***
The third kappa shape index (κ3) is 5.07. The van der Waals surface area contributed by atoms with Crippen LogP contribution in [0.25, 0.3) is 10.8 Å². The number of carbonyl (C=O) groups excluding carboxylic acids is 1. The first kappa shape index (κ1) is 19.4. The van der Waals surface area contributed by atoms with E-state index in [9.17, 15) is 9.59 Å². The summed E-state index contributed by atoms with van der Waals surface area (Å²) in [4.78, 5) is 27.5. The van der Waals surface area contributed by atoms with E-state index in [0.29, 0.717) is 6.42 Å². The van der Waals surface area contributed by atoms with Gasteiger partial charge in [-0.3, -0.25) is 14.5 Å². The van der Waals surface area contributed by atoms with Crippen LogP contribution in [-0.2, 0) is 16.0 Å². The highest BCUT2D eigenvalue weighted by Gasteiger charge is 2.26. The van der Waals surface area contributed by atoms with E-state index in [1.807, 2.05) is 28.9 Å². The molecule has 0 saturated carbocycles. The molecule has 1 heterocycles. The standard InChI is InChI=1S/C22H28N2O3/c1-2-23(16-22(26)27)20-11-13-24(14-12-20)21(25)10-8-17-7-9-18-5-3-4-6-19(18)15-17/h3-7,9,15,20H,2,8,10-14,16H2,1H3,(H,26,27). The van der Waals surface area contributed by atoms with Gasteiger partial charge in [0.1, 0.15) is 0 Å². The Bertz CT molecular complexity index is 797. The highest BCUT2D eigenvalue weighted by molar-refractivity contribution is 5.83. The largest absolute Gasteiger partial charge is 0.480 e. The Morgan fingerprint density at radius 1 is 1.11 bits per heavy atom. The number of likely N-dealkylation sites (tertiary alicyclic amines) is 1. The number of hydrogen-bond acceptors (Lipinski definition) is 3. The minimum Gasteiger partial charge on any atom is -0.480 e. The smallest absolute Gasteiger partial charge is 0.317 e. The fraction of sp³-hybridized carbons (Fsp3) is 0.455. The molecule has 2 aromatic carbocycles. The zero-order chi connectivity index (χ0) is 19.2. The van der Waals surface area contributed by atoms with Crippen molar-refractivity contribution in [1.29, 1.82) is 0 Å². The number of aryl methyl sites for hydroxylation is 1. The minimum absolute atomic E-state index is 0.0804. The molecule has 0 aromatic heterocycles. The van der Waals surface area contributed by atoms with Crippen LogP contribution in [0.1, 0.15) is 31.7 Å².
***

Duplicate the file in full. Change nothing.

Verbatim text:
The third kappa shape index (κ3) is 5.07. The van der Waals surface area contributed by atoms with Crippen LogP contribution in [0.25, 0.3) is 10.8 Å². The number of carbonyl (C=O) groups excluding carboxylic acids is 1. The first kappa shape index (κ1) is 19.4. The van der Waals surface area contributed by atoms with E-state index in [9.17, 15) is 9.59 Å². The summed E-state index contributed by atoms with van der Waals surface area (Å²) in [4.78, 5) is 27.5. The van der Waals surface area contributed by atoms with E-state index in [0.29, 0.717) is 6.42 Å². The van der Waals surface area contributed by atoms with Gasteiger partial charge in [-0.3, -0.25) is 14.5 Å². The van der Waals surface area contributed by atoms with Crippen LogP contribution in [-0.2, 0) is 16.0 Å². The highest BCUT2D eigenvalue weighted by Gasteiger charge is 2.26. The van der Waals surface area contributed by atoms with E-state index in [1.807, 2.05) is 28.9 Å². The molecule has 0 saturated carbocycles. The molecule has 1 heterocycles. The standard InChI is InChI=1S/C22H28N2O3/c1-2-23(16-22(26)27)20-11-13-24(14-12-20)21(25)10-8-17-7-9-18-5-3-4-6-19(18)15-17/h3-7,9,15,20H,2,8,10-14,16H2,1H3,(H,26,27). The van der Waals surface area contributed by atoms with Gasteiger partial charge in [0.1, 0.15) is 0 Å². The Bertz CT molecular complexity index is 797. The highest BCUT2D eigenvalue weighted by molar-refractivity contribution is 5.83. The largest absolute Gasteiger partial charge is 0.480 e. The Morgan fingerprint density at radius 1 is 1.11 bits per heavy atom. The number of likely N-dealkylation sites (tertiary alicyclic amines) is 1. The number of hydrogen-bond acceptors (Lipinski definition) is 3. The minimum Gasteiger partial charge on any atom is -0.480 e. The smallest absolute Gasteiger partial charge is 0.317 e. The fraction of sp³-hybridized carbons (Fsp3) is 0.455. The molecule has 2 aromatic carbocycles. The zero-order chi connectivity index (χ0) is 19.2. The van der Waals surface area contributed by atoms with Crippen molar-refractivity contribution in [1.29, 1.82) is 0 Å². The number of aryl methyl sites for hydroxylation is 1. The minimum absolute atomic E-state index is 0.0804. The molecule has 0 aromatic heterocycles. The van der Waals surface area contributed by atoms with Crippen LogP contribution in [0.1, 0.15) is 31.7 Å².